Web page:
Spiritual Hearing
by T. Austin-Sparks

Chapter 2 - The Pierced Ear of the Servant

Reading: Ex. 21:5-6; Deut. 15:12-18.

Here we have the ear of the servant, and right on the surface there lies the connection between love, the ear, and abiding service. Love here is connected with the bored ear, and becomes the basis of this continuous service which is something that is voluntarily entered into and cannot be legally imposed. It is something which is taken up by the servant himself or herself because of a heart attitude and a heart relationship. The love basis leads to the resigning of certain rights and liberties. This servant has the right to go free. He is not a foreigner, he is not a hireling who, under compulsion, is put to bond-service. He is a Hebrew, and as such he has rights, and his rights are in the realm of liberty. He may go out free without violating any law or obligation. Indeed, it is his master who is under obligation to him at the time. But this servant resigns his rights and his liberties because of love. It is something other than constraint by legal obligation. It brings into another realm altogether.

Paul himself, who so often referred to himself as the bondservant of Jesus Christ, in various statements indicates something of the meaning of this resigning of liberties. For instance, he says, "All things are lawful for me, but not all things are expedient" (1 Cor. 6:12). 'I have rights, if I followed the line of rights. There is nothing to forbid me or to compel me so far as law is concerned, but I am actuated by something more than that; there are other considerations; the Lord's interests and my concern for Him lead me to forego certain liberties and rights; I resign them voluntarily for His sake.' It is the bond-slave recognising that, while there may be nothing against certain things as judged by the ordinary standards of right and wrong, and that on that level certain courses are quite permissible, yet some higher interest may come in where the Lord can be better and more fully served if even those liberties are resigned for His sake. It is a much higher level, this level of the servant who says, 'I will not go out free; I might, I have perfect right to do so, but I will not. I am not here simply because I must be, because I am compelled; I am here because of love'. That is a fuller and a higher world altogether, and it may touch us at many points. We could... we might... there would be no wrong... but the Lord's highest interests require that we should on some things deny ourselves and say, 'Though there is no wrong, no harm, the Lord will be better served if I do not'. That is what is here. "All things are lawful... not all things are expedient"; and when that attitude is taken, a new relationship with the Lord is set up, a relationship of service in perpetuity; but now it is more as one of the household, one of the family. The Spirit of sonship enters in, and "thou art no longer a bond-servant but, a son" (Gal. 4:7). Love lifts and transfers, and, although it is still service, we find a remarkable relatedness in the New Testament, between the bond-slave and, at the same time, the son.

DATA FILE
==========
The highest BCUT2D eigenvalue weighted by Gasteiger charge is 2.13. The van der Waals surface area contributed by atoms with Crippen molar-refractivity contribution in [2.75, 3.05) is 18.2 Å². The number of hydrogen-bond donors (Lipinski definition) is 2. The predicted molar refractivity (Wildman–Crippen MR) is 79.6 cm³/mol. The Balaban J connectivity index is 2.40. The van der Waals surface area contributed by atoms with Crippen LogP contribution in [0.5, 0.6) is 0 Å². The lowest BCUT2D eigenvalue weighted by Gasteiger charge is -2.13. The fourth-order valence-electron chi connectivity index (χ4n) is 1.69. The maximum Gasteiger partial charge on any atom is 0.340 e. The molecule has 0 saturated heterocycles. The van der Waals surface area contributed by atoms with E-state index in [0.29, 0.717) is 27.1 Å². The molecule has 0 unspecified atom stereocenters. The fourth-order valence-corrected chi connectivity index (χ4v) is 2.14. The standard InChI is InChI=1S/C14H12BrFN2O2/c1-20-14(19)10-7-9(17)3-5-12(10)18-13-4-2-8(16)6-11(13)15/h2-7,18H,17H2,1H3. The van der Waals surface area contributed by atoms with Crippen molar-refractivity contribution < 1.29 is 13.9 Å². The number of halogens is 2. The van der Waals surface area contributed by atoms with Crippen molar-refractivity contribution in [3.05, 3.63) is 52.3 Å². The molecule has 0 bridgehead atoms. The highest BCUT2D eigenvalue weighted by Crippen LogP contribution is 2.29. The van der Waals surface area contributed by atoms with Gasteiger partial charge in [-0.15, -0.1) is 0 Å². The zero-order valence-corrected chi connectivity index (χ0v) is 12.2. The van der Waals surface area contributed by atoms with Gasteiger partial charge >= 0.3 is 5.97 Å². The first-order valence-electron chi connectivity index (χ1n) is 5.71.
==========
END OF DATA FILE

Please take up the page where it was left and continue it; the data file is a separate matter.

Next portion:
We find that the Lord Jesus becomes the great example. He had rights, very great rights: He could have held to them. He had liberties: He could have stood for them. There was no obligation upon Him legally to do anything but to remain in the eternal glory with the Father. He surrendered all His rights and His liberties. He took upon Himself "the form of a servant (bond-servant)... becoming obedient even unto death, yea, the death of the cross" (Phil. 2:7-8). He said "I will not go out free"; and the Father bored His ear. He is the eternal Son-Servant. In Him the two combine - sonship and servanthood bound together in love for the Father. And what is in its highest and fullest expression in Him is transferred to us in our smaller way. Love requires sometimes that we have to say 'No' to some things which in themselves are harmless, and, in a way, desirable, and which would be quite permissible if we were serving only our own interests. To them we say 'No' in the interests of the One Who has become to us more than Master; He has become Lord.


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